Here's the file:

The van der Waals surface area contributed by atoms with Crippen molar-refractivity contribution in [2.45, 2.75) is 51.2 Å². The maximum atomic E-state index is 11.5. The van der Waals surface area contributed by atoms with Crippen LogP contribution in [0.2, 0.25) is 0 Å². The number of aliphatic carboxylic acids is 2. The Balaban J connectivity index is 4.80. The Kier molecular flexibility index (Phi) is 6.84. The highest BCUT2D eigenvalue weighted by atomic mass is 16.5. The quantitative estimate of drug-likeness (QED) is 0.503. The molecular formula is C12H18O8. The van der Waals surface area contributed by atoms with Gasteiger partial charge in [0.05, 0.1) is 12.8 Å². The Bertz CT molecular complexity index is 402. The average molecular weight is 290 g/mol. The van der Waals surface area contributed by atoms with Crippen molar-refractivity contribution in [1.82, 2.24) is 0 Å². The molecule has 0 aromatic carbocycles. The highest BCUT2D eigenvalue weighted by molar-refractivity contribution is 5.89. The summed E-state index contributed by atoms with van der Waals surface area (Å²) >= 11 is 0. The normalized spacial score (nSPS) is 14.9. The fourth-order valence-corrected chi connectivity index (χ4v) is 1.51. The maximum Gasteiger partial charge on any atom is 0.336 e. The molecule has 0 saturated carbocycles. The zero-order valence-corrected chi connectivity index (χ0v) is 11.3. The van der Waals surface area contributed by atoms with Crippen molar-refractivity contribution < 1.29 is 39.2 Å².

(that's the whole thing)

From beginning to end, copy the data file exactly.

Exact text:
The van der Waals surface area contributed by atoms with Crippen molar-refractivity contribution in [2.45, 2.75) is 51.2 Å². The maximum atomic E-state index is 11.5. The van der Waals surface area contributed by atoms with Crippen LogP contribution in [0.2, 0.25) is 0 Å². The number of aliphatic carboxylic acids is 2. The Balaban J connectivity index is 4.80. The Kier molecular flexibility index (Phi) is 6.84. The highest BCUT2D eigenvalue weighted by atomic mass is 16.5. The quantitative estimate of drug-likeness (QED) is 0.503. The molecular formula is C12H18O8. The van der Waals surface area contributed by atoms with Gasteiger partial charge in [0.05, 0.1) is 12.8 Å². The Bertz CT molecular complexity index is 402. The average molecular weight is 290 g/mol. The van der Waals surface area contributed by atoms with Crippen molar-refractivity contribution in [1.82, 2.24) is 0 Å². The molecule has 0 aromatic carbocycles. The highest BCUT2D eigenvalue weighted by molar-refractivity contribution is 5.89. The summed E-state index contributed by atoms with van der Waals surface area (Å²) >= 11 is 0. The normalized spacial score (nSPS) is 14.9. The fourth-order valence-corrected chi connectivity index (χ4v) is 1.51. The maximum Gasteiger partial charge on any atom is 0.336 e. The molecule has 0 saturated carbocycles. The zero-order valence-corrected chi connectivity index (χ0v) is 11.3. The van der Waals surface area contributed by atoms with Crippen molar-refractivity contribution < 1.29 is 39.2 Å².